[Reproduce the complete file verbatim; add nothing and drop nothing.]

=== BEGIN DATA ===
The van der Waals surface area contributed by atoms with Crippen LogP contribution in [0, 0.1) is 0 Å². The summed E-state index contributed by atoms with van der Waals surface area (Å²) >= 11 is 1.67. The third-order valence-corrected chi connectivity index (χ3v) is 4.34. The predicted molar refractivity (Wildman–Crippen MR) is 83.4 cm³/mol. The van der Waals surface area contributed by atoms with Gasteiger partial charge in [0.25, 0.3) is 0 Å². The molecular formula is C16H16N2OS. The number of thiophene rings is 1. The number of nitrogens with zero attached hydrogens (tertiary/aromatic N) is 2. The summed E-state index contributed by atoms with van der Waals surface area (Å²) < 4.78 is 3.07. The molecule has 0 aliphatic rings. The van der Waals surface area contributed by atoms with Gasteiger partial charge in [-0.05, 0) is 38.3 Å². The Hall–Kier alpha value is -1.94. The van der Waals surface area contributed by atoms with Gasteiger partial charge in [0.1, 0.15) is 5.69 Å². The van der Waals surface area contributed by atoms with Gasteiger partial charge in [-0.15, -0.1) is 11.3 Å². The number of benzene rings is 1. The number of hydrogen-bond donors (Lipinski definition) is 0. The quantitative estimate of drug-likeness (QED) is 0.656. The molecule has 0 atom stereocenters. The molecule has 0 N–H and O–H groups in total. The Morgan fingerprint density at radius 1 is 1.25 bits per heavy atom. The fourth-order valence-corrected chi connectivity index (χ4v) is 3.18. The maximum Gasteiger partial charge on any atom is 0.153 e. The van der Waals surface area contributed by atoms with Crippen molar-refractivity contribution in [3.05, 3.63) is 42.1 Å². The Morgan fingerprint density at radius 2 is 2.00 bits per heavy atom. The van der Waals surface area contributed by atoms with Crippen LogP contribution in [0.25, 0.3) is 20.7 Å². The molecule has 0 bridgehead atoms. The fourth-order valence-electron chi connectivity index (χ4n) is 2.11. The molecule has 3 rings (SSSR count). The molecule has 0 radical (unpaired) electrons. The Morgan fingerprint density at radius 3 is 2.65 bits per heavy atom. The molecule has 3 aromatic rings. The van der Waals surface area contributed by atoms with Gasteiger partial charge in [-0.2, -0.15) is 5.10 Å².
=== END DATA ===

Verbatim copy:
The van der Waals surface area contributed by atoms with Crippen LogP contribution in [0, 0.1) is 0 Å². The summed E-state index contributed by atoms with van der Waals surface area (Å²) >= 11 is 1.67. The third-order valence-corrected chi connectivity index (χ3v) is 4.34. The predicted molar refractivity (Wildman–Crippen MR) is 83.4 cm³/mol. The van der Waals surface area contributed by atoms with Gasteiger partial charge in [0.25, 0.3) is 0 Å². The molecular formula is C16H16N2OS. The number of thiophene rings is 1. The number of nitrogens with zero attached hydrogens (tertiary/aromatic N) is 2. The summed E-state index contributed by atoms with van der Waals surface area (Å²) < 4.78 is 3.07. The molecule has 0 aliphatic rings. The van der Waals surface area contributed by atoms with Gasteiger partial charge in [-0.05, 0) is 38.3 Å². The Hall–Kier alpha value is -1.94. The van der Waals surface area contributed by atoms with Gasteiger partial charge in [0.1, 0.15) is 5.69 Å². The van der Waals surface area contributed by atoms with Gasteiger partial charge in [-0.15, -0.1) is 11.3 Å². The number of benzene rings is 1. The number of hydrogen-bond donors (Lipinski definition) is 0. The quantitative estimate of drug-likeness (QED) is 0.656. The molecule has 0 atom stereocenters. The molecule has 0 N–H and O–H groups in total. The Morgan fingerprint density at radius 1 is 1.25 bits per heavy atom. The fourth-order valence-corrected chi connectivity index (χ4v) is 3.18. The maximum Gasteiger partial charge on any atom is 0.153 e. The van der Waals surface area contributed by atoms with Crippen molar-refractivity contribution in [3.05, 3.63) is 42.1 Å². The Morgan fingerprint density at radius 2 is 2.00 bits per heavy atom. The van der Waals surface area contributed by atoms with Crippen LogP contribution in [0.25, 0.3) is 20.7 Å². The molecule has 0 bridgehead atoms. The fourth-order valence-electron chi connectivity index (χ4n) is 2.11. The molecule has 3 rings (SSSR count). The molecule has 0 radical (unpaired) electrons. The Morgan fingerprint density at radius 3 is 2.65 bits per heavy atom. The molecule has 3 aromatic rings. The van der Waals surface area contributed by atoms with Gasteiger partial charge in [-0.2, -0.15) is 5.10 Å².